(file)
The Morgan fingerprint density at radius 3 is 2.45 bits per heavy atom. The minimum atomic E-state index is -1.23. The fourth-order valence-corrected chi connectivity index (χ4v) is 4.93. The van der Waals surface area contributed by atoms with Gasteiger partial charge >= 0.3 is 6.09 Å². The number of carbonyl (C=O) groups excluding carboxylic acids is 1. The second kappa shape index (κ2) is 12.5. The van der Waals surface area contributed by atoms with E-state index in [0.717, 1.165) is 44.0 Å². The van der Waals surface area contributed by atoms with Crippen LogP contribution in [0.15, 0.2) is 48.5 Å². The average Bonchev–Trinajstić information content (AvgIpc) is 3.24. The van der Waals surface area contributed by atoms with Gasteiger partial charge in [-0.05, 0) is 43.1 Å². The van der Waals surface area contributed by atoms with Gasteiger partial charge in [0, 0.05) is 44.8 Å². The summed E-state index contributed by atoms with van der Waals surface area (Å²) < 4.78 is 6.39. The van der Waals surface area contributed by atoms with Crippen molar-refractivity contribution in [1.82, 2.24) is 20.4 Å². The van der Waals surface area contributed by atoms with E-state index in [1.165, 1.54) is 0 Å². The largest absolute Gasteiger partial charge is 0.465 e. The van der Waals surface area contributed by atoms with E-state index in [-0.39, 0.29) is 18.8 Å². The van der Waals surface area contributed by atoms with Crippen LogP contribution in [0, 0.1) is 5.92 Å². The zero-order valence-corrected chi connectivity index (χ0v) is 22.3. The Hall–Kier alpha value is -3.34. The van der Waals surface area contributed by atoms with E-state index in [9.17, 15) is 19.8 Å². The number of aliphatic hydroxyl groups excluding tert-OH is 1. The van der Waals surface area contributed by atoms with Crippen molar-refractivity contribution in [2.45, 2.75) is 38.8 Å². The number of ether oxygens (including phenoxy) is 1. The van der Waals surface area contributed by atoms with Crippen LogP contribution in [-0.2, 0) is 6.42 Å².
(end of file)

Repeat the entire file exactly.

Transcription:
The Morgan fingerprint density at radius 3 is 2.45 bits per heavy atom. The minimum atomic E-state index is -1.23. The fourth-order valence-corrected chi connectivity index (χ4v) is 4.93. The van der Waals surface area contributed by atoms with Gasteiger partial charge >= 0.3 is 6.09 Å². The number of carbonyl (C=O) groups excluding carboxylic acids is 1. The second kappa shape index (κ2) is 12.5. The van der Waals surface area contributed by atoms with E-state index in [0.717, 1.165) is 44.0 Å². The van der Waals surface area contributed by atoms with Crippen LogP contribution in [0.15, 0.2) is 48.5 Å². The average Bonchev–Trinajstić information content (AvgIpc) is 3.24. The van der Waals surface area contributed by atoms with Gasteiger partial charge in [-0.05, 0) is 43.1 Å². The van der Waals surface area contributed by atoms with Gasteiger partial charge in [0, 0.05) is 44.8 Å². The summed E-state index contributed by atoms with van der Waals surface area (Å²) < 4.78 is 6.39. The van der Waals surface area contributed by atoms with Crippen molar-refractivity contribution in [1.82, 2.24) is 20.4 Å². The van der Waals surface area contributed by atoms with E-state index in [1.165, 1.54) is 0 Å². The largest absolute Gasteiger partial charge is 0.465 e. The van der Waals surface area contributed by atoms with E-state index in [-0.39, 0.29) is 18.8 Å². The van der Waals surface area contributed by atoms with Crippen LogP contribution in [0, 0.1) is 5.92 Å². The zero-order valence-corrected chi connectivity index (χ0v) is 22.3. The Hall–Kier alpha value is -3.34. The van der Waals surface area contributed by atoms with E-state index in [9.17, 15) is 19.8 Å². The number of aliphatic hydroxyl groups excluding tert-OH is 1. The van der Waals surface area contributed by atoms with Crippen molar-refractivity contribution in [2.45, 2.75) is 38.8 Å². The number of ether oxygens (including phenoxy) is 1. The van der Waals surface area contributed by atoms with Crippen LogP contribution in [-0.2, 0) is 6.42 Å².